BMW sedans may be the company's best-known models, from the popular 3 Series to the expansive and controversially styled 7 Series. But the 3 Series Coupe is something a little different, it's not simply a two-door version of the sedan.
The coupe is lower, smoother, and despite its unmistakable family resemblance, sports a differently styled nose and tail. Long doors, stretched to permit rear seat access, simplify the side panels by removing a cut line.
As with the sedan, you can order up your 3 Series Coupe's straight six engine with or without turbocharging. BMW has not offered turbocharging for decades, citing issues of turbo lag and complexity, but now they do, in the 335i. My Monaco Blue test car, however, was a 328i, with a naturally aspirated 3.0-liter, dual-overhead-cam six producing 230 horsepower and 200 lb.-ft. of torque through its standard six-speed manual transmission. A six-speed STEPTRONIC automatic is available.
The EPA awards the 328i Coupe mileage ratings of 18 City, 28 Highway. I earned a respectable 23 mpg during my test week. The EPA's Green Vehicle numbers are either 9.5 or 7 for the Air Pollution score and 6 for Greenhouse Gas. Either way, the cars make the cut for a Smartway rating. If you're shopping, be sure your car has the cleaner engine in California, that will be likely.
Moving the car's 3,371 pounds down the line with the manual six and normally aspirated six was enjoyable, and showed why folks love BMWs. I sampled the turbocharged engine recently in the 135i, and felt the difference in acceleration the twin turbos add 70 horsepower, but 230 is plenty really, unless you plan on racing to work every day. There's pleasure in the precision of the controls, the balance of the 50/50 front/rear weight distribution and rear-wheel-drive, and the happy sounds the six makes.
The sport tuned suspension makes a difference. The double-pivot front and five link rear suspension keep the car planted and help inform the driver of what's going on. BMW's engineers carefully calibrated the springs, shock absorbers, anti-roll bars and bushings for a ride that you don't get in an ordinary car. The rack and pinion steering offers feedback through your hands of road surface and grip.
Stopping chores are especially well handled. Seventeen inch wheels are the minimum size available, making room for larger diameter brake discs for extra stopping power. As part of BMW's Dynamic Stability Control (DSC) system, pressure is automatically increased if the brakes start to fade from high temperatures (likely from some serious backroad driving). Brake Drying uses the brake pads intermittently in the wet to keep the disks at their peak in case of sudden need. Dynamic brake control adds braking force automatically during emergency stops. A feature called Start off Assistant holds the car in place momentarily when starting on a hill, a San Francisco treat.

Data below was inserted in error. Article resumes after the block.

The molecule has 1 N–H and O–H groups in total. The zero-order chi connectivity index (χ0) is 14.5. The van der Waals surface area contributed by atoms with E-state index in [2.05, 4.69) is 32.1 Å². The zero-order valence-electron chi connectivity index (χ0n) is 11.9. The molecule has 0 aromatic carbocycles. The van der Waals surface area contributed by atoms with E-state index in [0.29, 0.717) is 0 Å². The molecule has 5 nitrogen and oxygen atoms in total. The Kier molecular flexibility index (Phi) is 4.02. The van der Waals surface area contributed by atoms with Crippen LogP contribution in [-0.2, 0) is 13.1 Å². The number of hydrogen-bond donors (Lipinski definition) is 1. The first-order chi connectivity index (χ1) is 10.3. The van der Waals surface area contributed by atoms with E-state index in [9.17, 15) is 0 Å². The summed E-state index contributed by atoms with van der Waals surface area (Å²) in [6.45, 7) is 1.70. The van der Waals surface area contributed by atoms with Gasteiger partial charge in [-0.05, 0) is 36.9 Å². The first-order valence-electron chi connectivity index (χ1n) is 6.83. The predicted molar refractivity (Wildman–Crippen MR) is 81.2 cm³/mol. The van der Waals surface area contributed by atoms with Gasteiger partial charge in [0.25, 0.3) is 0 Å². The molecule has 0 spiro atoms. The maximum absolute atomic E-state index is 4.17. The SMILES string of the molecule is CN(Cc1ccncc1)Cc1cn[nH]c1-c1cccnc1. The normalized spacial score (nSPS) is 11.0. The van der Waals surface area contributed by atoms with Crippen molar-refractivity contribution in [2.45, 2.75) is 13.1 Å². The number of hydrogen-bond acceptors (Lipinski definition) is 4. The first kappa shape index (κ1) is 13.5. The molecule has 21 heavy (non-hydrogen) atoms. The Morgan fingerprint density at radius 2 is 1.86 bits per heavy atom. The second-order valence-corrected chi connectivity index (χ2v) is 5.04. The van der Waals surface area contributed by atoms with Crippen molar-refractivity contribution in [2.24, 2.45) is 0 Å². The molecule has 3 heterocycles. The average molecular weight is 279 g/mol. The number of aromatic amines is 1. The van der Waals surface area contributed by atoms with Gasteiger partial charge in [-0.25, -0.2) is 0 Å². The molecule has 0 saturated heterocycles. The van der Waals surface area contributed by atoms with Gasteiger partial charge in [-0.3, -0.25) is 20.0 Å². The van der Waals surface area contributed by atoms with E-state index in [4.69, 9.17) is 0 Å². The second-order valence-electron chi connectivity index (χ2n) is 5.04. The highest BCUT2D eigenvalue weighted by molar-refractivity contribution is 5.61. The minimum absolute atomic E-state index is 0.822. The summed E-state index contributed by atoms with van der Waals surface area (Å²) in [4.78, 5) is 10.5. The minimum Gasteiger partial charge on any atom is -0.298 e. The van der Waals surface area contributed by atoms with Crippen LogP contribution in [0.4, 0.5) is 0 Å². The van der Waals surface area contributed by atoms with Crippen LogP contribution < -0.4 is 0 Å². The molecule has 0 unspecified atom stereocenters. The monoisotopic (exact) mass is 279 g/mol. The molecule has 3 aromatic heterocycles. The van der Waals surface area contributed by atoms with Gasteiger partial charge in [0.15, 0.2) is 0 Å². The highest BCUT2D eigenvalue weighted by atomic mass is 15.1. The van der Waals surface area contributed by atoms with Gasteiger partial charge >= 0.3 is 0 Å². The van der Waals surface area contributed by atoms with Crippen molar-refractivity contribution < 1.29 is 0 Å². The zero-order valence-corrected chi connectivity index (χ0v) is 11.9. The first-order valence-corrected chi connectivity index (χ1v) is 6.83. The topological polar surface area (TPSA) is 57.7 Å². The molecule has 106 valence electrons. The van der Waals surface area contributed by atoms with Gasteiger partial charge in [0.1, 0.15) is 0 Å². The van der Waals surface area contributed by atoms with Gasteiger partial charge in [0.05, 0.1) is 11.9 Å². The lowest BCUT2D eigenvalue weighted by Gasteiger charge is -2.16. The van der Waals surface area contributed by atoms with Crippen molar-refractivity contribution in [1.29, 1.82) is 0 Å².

BMW interiors tend towards the Spartan, but this one, in Cream Beige, felt more luxurious. The Dakota leather on the seats felt and smelled good. The wood trim was a gray stained poplar, which lacked the warmth of a more traditional veneer.
Reaching back to grab your seatbelt can be a pain in a coupe, thanks to the long doors. Luckily, in the 3 Series Coupes, a belt feeder arm pops out when you turn the key and offers the belt to you. If the passenger seat is unoccupied, that arm doesn't operate.
Most of the features you'd want are already standard on a BMW. Mine had Xenon Adaptive Headlamps, which are bright and turn with the car as you drive around corners. The windshield wipers are rain-sensitive. The standard audio system offers ten speakers. Even the brake lamps are set up to glow more brightly if you really mash on the pedal hopefully conveying a panic stop the drivers behind.
However, you can always add more, and my tester's sticker included $475 for the Monaco Blue paint, $750 for the Cold Weather Package (heated seats, retractable headlight washers, and so on), and $3,250 for a many-faceted Premium Package. The Sport Package ($1,000) bumped the handsome alloy wheels up to 18 inchers and plumped the chairs up to "sport seats." The Comfort Access system ($500) allowed me to keep the key fob in my pocked and simply walk up to the car, open the door, sit down, and push the start button. An iPod/USB adapter, HD radio and Sirius Satellite Radio added more cost and entertainment. From a base price of $35,300 the final bill grew to $43,395.
BMWs are far above basic transportation and are built for exciting driving. Despite attempts to equal them, no company has done it so far.